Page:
COVID-19 Pandemic Highlights Importance Of Remote Patient Monitoring Technologies

From sophisticated sensors to AI, the technology exists to enable clinical-grade medical wearables for remote health monitoring.


During a pandemic like COVID-19, healthcare resources in hard-hit areas are under extreme stress. As a result, patients with chronic conditions are having to postpone certain treatments. According to the U.S. Centers for Disease Control and Prevention (CDC), 6 in 10 American adults live with at least one chronic disease and 4 in 10 adults have two or more. Conditions such as heart disease, cancer, respiratory disease, diabetes, and kidney disease are leading causes of death and disability in the U.S. and also contribute the most to the country’s $3.5 trillion annual health care bill.

Now is a prime time to embrace and accelerate the deployment of remote patient monitoring to ensure that chronic conditions are managed in a way that can improve outcomes and reduce the need for regular healthcare facility visits. And in the event of pandemics such as COVID-19, remote monitoring can be a valuable tool to help healthcare professionals triage incoming cases based on each patient’s condition. The pieces are in place to support a more decentralized, yet personalized, model of healthcare. From sophisticated sensors to advanced algorithms and artificial intelligence (AI), a variety of underlying technologies is available to enable accurate wearable medical devices that collect and transmit data to support remote patient monitoring.

Deploying technology at the point of use can be challenging. But as society becomes more technology-oriented, if individuals are not able to utilize the solution themselves, there is often a care network of family members or professionals who can assist. Connectivity challenges and ensuring that data is being collected reliably by the device can be solved with careful product design and simple set-up requirements. Recently, the Centers for Medicare & Medicaid Services (CMS) approved four Current Procedural Terminology (CPT) codes for the reimbursement of remote patient monitoring (RPM). (CPT is a medical code set that is used to report medical, surgical, and diagnostic procedures and services to entities such as physicians, health insurance companies, and accreditation organizations for reimbursement.) So, the incentive is there for greater adoption of remote monitoring.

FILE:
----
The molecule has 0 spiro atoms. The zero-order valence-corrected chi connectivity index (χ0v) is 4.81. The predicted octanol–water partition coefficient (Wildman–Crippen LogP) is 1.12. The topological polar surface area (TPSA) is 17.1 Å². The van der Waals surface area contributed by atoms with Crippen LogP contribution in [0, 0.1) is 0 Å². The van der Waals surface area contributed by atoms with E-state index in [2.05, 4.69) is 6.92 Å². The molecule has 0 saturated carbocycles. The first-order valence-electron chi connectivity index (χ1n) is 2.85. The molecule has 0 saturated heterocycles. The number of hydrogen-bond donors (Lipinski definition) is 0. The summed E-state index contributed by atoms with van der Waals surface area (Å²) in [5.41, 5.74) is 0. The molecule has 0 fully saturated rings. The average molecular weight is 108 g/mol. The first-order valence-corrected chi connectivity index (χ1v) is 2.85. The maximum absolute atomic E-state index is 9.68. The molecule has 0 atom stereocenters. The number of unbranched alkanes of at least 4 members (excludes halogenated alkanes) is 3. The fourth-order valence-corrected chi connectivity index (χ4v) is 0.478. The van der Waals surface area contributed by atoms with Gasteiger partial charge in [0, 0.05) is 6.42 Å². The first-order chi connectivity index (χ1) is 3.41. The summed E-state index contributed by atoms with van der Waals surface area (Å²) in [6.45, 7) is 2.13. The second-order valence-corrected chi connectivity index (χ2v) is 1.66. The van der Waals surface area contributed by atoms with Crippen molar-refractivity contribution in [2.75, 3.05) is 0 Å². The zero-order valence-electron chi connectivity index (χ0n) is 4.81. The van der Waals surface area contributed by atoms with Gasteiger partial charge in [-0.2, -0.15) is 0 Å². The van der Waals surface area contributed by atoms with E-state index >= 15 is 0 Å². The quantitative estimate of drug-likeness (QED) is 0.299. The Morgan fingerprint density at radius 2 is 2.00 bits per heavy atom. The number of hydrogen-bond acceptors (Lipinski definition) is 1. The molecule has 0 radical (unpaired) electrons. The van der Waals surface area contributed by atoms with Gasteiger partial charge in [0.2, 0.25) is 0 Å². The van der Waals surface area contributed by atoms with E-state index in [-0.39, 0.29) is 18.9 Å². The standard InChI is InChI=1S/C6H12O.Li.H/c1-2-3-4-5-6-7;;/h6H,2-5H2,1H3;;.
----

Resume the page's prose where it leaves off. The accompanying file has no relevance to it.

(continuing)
Figure 1. The COVID-19 pandemic is triggering increased use of telemedicine tools like virtual doctor visits.

Emerging use cases for wearables

From rings to wristbands, earpieces, and patches, wearable devices in their varied forms can provide continuous remote monitoring in a convenient, unobtrusive manner. Many of us are already used to wearing smart watches that track our daily activities and provide general wellness metrics. It’s not at all uncommon now for these smart watches to keep tabs on key biometric signals, such as heart rate, blood-oxygen levels (SpO2), and body temperature. In the future, blood pressure and blood-glucose levels will likely be added to the list. Monitoring this data has opened new use cases, from assessment of sleep quality to detection of different types of diseases and chronic conditions such as sleep apnea and atrial fibrillation (Afib). This is paving the way for general acceptance of clinical-grade wearables that are prescribed by your primary-care physician.

As the current pandemic unfolds, we’re seeing healthcare technology companies step up their response to the most urgent needs. They’re accelerating the deployment of the infrastructure needed for remote patient monitoring and also integrating their solutions into the healthcare providers’ electronic medical record (EMR) systems. Companies developing remote monitoring patches are receiving a call to action from their local governments to procure and deploy their products that measure cardiac and respiratory parameters for higher risk individuals that have been diagnosed with COVID-19. ECG patches can be designed with very low-power, clinical-grade analog front-end devices that also provide bioimpedance measurements (a clinically recognized way to assess respiration). Similarly, makers of sleep apnea detection devices are being asked for units to be used in monitoring blood-oxygen levels (SpO2) in COVID-19 patients. (SpO2, along with heart rate and heart-rate variability, are key markers used in sleep apnea monitoring.) And, with high temperatures being an indicator of the new coronavirus, not to mention the presence of infection, devices that include human body temperature monitoring can be essential tools.